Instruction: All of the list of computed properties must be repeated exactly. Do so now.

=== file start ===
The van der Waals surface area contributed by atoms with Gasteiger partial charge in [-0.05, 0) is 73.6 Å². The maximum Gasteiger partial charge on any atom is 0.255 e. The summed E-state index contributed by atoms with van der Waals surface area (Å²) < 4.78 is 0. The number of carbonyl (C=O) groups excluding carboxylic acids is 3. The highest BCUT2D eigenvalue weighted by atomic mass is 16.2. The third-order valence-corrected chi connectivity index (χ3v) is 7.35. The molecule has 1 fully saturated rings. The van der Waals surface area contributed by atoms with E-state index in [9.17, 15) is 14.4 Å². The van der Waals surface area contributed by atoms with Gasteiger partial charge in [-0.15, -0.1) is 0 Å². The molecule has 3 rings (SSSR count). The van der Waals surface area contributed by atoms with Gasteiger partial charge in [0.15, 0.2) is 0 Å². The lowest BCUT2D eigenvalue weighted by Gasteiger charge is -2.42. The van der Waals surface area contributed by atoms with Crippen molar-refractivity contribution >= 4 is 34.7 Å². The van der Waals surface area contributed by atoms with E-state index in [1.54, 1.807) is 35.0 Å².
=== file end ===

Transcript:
The van der Waals surface area contributed by atoms with Gasteiger partial charge in [-0.05, 0) is 73.6 Å². The maximum Gasteiger partial charge on any atom is 0.255 e. The summed E-state index contributed by atoms with van der Waals surface area (Å²) < 4.78 is 0. The number of carbonyl (C=O) groups excluding carboxylic acids is 3. The highest BCUT2D eigenvalue weighted by atomic mass is 16.2. The third-order valence-corrected chi connectivity index (χ3v) is 7.35. The molecule has 1 fully saturated rings. The van der Waals surface area contributed by atoms with E-state index in [9.17, 15) is 14.4 Å². The van der Waals surface area contributed by atoms with Gasteiger partial charge in [-0.15, -0.1) is 0 Å². The molecule has 3 rings (SSSR count). The van der Waals surface area contributed by atoms with Gasteiger partial charge in [0.15, 0.2) is 0 Å². The lowest BCUT2D eigenvalue weighted by Gasteiger charge is -2.42. The van der Waals surface area contributed by atoms with Crippen molar-refractivity contribution >= 4 is 34.7 Å². The van der Waals surface area contributed by atoms with E-state index in [1.54, 1.807) is 35.0 Å².